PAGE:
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Re: A draft for a multibyte and multi-codepoint C string interface
|On Wed, Apr 17, 2013 at 01:31:43PM +0200, Steffen Daode Nurpmeso wrote:
|> But Unicode collation is somewhat locale-specific, in permanent
|> transition and very complicated.
|This is one supplementary reason to not deal with this in the kernel.
|(There are other fundamental reasons.)
|> Plan9 simply doesn't know about
|> locales at all (?) and gives a s..t about any standards.
|UTF-8 is a standard, and comes from Plan9 ;) Furthermore, Plan9 speaks
|POSIX with the APE environment (the very same appears with Windows:
..you like it?
|Interix speaks POSIX as an environment too---I added Interix support in
|my RISK framework for kerTeX, and it was just a matter of defining a
..lost contact with Windows 95B.. I have no idea, 'did only know
about Cygwin. „Windows Services“ would be the better way 'round.
|pair of variables. The only systems I know that do not speak "standard"
|are some systems that claim, recursively, that they are not Unix, and on
|which one does not even find ed(1) or sed(1) by default, but say:
|emacs(1) and perl(1)---ed(1), the only mandatory editor for
|administration because it is _line_ oriented and not 2D---curses
|is 2D; so vi(1) and emacs(1) are not command line editors...)
too hardcore for me. (I never forget reading in an errno
definition list info page, Linux, must be year ~2000: „EED - the
experienced user knows what is wrong“ -- but at least i do know
what ed(1) is, today.)
You do need a mouse for Acme - that is 2x 2D, then.
(I'm waiting for the mandatory brain transplant, that will also
allow anything-by-thinking as a bonus for the number, then.
Until then i'll type it, but visually. Sorry :)
|> who can be creative and invent new things with
|> something like POSIX on their back..
|This does not mean ignore all POSIX (APE and Interix are examples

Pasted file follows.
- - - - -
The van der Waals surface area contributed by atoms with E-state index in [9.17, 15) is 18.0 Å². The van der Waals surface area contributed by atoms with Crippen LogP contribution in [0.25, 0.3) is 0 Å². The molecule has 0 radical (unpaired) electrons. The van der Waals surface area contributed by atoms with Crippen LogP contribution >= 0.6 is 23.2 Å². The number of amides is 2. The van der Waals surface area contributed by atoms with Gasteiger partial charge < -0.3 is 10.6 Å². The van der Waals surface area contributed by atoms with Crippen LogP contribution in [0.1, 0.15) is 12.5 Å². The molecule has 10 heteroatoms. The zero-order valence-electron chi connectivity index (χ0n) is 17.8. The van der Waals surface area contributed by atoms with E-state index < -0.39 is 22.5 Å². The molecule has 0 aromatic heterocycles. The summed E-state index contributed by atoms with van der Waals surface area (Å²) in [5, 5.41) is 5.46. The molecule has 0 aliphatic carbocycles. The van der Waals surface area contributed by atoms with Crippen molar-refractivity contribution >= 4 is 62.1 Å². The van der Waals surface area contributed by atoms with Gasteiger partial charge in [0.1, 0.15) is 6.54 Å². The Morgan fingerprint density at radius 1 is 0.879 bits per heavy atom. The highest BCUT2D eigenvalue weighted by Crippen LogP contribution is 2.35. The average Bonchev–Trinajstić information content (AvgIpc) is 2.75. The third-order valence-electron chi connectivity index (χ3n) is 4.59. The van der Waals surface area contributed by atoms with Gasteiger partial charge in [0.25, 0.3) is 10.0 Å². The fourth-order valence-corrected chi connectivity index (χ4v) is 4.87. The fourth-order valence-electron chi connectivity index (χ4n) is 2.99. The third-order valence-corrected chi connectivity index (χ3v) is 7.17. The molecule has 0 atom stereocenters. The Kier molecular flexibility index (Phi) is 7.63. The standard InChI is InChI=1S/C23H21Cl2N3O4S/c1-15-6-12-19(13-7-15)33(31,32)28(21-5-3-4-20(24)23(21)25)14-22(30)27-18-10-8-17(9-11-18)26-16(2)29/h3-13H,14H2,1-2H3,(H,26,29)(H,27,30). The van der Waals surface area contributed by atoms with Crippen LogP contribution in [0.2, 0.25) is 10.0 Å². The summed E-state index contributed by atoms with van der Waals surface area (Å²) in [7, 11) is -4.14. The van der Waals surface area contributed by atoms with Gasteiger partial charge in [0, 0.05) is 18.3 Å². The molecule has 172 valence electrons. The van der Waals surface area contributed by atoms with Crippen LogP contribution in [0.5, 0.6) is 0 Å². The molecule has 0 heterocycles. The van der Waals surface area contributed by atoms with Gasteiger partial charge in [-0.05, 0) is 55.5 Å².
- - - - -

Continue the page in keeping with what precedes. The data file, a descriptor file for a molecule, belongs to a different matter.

|about POSIX on not POSIX; and the lesson is that generally, software
|is not POSIX compliant, despite being developed and used on POSIX
|systems, because this does not mean knowing POSIX and sticking to
Well, it seems many of those Unix people which are today were
before POSIX came in sight.
I personally have only one interest in respect to standards, and
that is portable usability, because that *would* allow me to focus
on what i want to do.
|But when it comes to i18n, the locales are simply a half-baked
|solution, and nobody deal with them correctly---this probably means that
|the solution is not the good one. When NetBSD "improved" by adding
I think it is mostly „setlocale(LC_ALL..)“ and assume the rest is
automatic. But i'm an unfriendly person.
|support for numeric localization, suddenly my programs were unable to
|recover from the backup ASCII representation of binary files,
|because the numbers were written and read in C (with a dot as a
|separator) and if the user had another locale (say french), *printf()
|routines were now dealing with localization and were expecting a
|comma... even when reading a file, and not user input! (This is
|something UTF-8 without localization can not address; but I claim
|it works because nobody really expects that numbers read and written
|from C are something else than C numbers, and I claim that Unicode
|should have a different codepoint for a _numeric_ comma, precisely
|to make the distinction if such a support should be added. And I think
|Unicode does not...
I don't know what you mean by that.
Unicode offers a lot of properties and special characters, since
it also targets typesetting me thinks.
But a few weeks ago there was an interesting thread on a Unicode
list (start: ) about how integers (numbers) should or could be
parsed, since Unicode offers so many combinations via combining:
European digits (U+0030 to U+0039) may, since Unicode 6.1.0, be
used with variation selectors. As their primary purpose is for use
with u+20E3 COMBINING ENCLOSING KEYCAP, is it legitimate to fail
to recognise strings of digits with variation selectors as
This is a can of worms.
I don't think that a generic string interface should address that.
It could maybe offer some „put_any_effort_in_parse_“strtol()
thing, but which must be called explicitly.
But i have made one real experience, and that is „what you loose
on a low layer can never be fixed in a higher one“.
So an extended utility library would have to completely reinvent
the wheel to implement the mentioned function above unless the
lower library offers comprehensive access. E.g., take iconv(3);
it is rather clear that iconv(3) uses an UCS4 / UTF-32
intermediate layer, but there is no way to access it. You'd have
to use two iconv(3) objects, one for source->UCS4, and one for
UCS4->target, and pray it's possible if one explicitly. That is
just bad design.
|>|Unicode is not something fixed, perfect, set one and forever. It
|> Well, certainly not forever, but certainly for the next decades.
|Hum... Plan9 had wyde runes (16 bits). Now there must be 20 or 21
|bits... and the inflation goes on. When locales were separated, each
The 16 bit restriction was a conscious decision, right? ISO 10646
was 31 bit from the very start. (But every carefully crafted
program should „simply“ scale due to the rune-max constant. But
bytes are 8 bit fixed.)
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